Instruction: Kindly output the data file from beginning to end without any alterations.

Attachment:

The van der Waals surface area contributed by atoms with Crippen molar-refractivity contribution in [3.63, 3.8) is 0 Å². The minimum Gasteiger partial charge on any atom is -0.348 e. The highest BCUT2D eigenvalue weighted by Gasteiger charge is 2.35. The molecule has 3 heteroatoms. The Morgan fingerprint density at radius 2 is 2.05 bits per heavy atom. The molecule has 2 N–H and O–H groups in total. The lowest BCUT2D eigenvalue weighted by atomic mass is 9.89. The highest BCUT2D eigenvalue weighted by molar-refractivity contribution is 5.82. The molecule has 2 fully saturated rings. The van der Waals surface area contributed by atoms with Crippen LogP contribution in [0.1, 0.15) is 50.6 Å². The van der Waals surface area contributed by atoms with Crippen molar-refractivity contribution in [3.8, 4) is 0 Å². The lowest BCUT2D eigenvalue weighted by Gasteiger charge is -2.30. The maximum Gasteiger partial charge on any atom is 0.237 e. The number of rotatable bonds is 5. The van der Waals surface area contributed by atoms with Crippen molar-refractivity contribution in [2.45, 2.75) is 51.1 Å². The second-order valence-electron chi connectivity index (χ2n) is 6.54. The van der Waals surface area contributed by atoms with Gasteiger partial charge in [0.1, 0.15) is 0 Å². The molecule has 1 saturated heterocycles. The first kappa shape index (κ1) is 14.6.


The van der Waals surface area contributed by atoms with Crippen molar-refractivity contribution in [3.63, 3.8) is 0 Å². The minimum Gasteiger partial charge on any atom is -0.348 e. The highest BCUT2D eigenvalue weighted by Gasteiger charge is 2.35. The molecule has 3 heteroatoms. The Morgan fingerprint density at radius 2 is 2.05 bits per heavy atom. The molecule has 2 N–H and O–H groups in total. The lowest BCUT2D eigenvalue weighted by atomic mass is 9.89. The highest BCUT2D eigenvalue weighted by molar-refractivity contribution is 5.82. The molecule has 2 fully saturated rings. The van der Waals surface area contributed by atoms with Crippen LogP contribution in [0.1, 0.15) is 50.6 Å². The van der Waals surface area contributed by atoms with Crippen molar-refractivity contribution in [3.8, 4) is 0 Å². The lowest BCUT2D eigenvalue weighted by Gasteiger charge is -2.30. The maximum Gasteiger partial charge on any atom is 0.237 e. The number of rotatable bonds is 5. The van der Waals surface area contributed by atoms with Crippen molar-refractivity contribution in [2.45, 2.75) is 51.1 Å². The second-order valence-electron chi connectivity index (χ2n) is 6.54. The van der Waals surface area contributed by atoms with Gasteiger partial charge in [0.1, 0.15) is 0 Å². The molecule has 1 saturated heterocycles. The first kappa shape index (κ1) is 14.6.